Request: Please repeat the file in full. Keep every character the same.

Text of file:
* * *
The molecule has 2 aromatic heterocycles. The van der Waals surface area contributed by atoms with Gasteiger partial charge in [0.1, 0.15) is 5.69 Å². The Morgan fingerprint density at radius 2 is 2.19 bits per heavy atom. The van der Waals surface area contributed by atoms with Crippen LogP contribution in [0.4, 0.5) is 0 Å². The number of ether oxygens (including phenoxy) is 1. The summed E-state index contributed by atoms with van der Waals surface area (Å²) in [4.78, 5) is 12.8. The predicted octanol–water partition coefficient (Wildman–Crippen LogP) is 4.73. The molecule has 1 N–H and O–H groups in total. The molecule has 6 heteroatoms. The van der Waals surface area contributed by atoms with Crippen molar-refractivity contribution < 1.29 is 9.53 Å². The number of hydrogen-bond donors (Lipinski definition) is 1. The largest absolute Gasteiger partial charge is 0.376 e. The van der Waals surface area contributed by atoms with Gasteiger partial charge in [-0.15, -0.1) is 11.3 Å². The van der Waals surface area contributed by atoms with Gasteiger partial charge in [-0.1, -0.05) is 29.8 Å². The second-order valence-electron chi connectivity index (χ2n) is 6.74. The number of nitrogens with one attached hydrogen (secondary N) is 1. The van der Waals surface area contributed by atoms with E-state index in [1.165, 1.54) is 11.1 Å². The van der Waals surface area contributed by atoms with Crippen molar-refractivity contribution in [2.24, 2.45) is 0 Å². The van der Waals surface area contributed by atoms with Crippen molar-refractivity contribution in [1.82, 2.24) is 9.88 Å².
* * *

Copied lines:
The molecule has 2 aromatic heterocycles. The van der Waals surface area contributed by atoms with Gasteiger partial charge in [0.1, 0.15) is 5.69 Å². The Morgan fingerprint density at radius 2 is 2.19 bits per heavy atom. The van der Waals surface area contributed by atoms with Crippen LogP contribution in [0.4, 0.5) is 0 Å². The number of ether oxygens (including phenoxy) is 1. The summed E-state index contributed by atoms with van der Waals surface area (Å²) in [4.78, 5) is 12.8. The predicted octanol–water partition coefficient (Wildman–Crippen LogP) is 4.73. The molecule has 1 N–H and O–H groups in total. The molecule has 6 heteroatoms. The van der Waals surface area contributed by atoms with Crippen molar-refractivity contribution < 1.29 is 9.53 Å². The number of hydrogen-bond donors (Lipinski definition) is 1. The largest absolute Gasteiger partial charge is 0.376 e. The van der Waals surface area contributed by atoms with Gasteiger partial charge in [-0.15, -0.1) is 11.3 Å². The van der Waals surface area contributed by atoms with Gasteiger partial charge in [-0.1, -0.05) is 29.8 Å². The second-order valence-electron chi connectivity index (χ2n) is 6.74. The number of nitrogens with one attached hydrogen (secondary N) is 1. The van der Waals surface area contributed by atoms with E-state index in [1.165, 1.54) is 11.1 Å². The van der Waals surface area contributed by atoms with Crippen molar-refractivity contribution in [2.24, 2.45) is 0 Å². The van der Waals surface area contributed by atoms with Crippen molar-refractivity contribution in [1.82, 2.24) is 9.88 Å².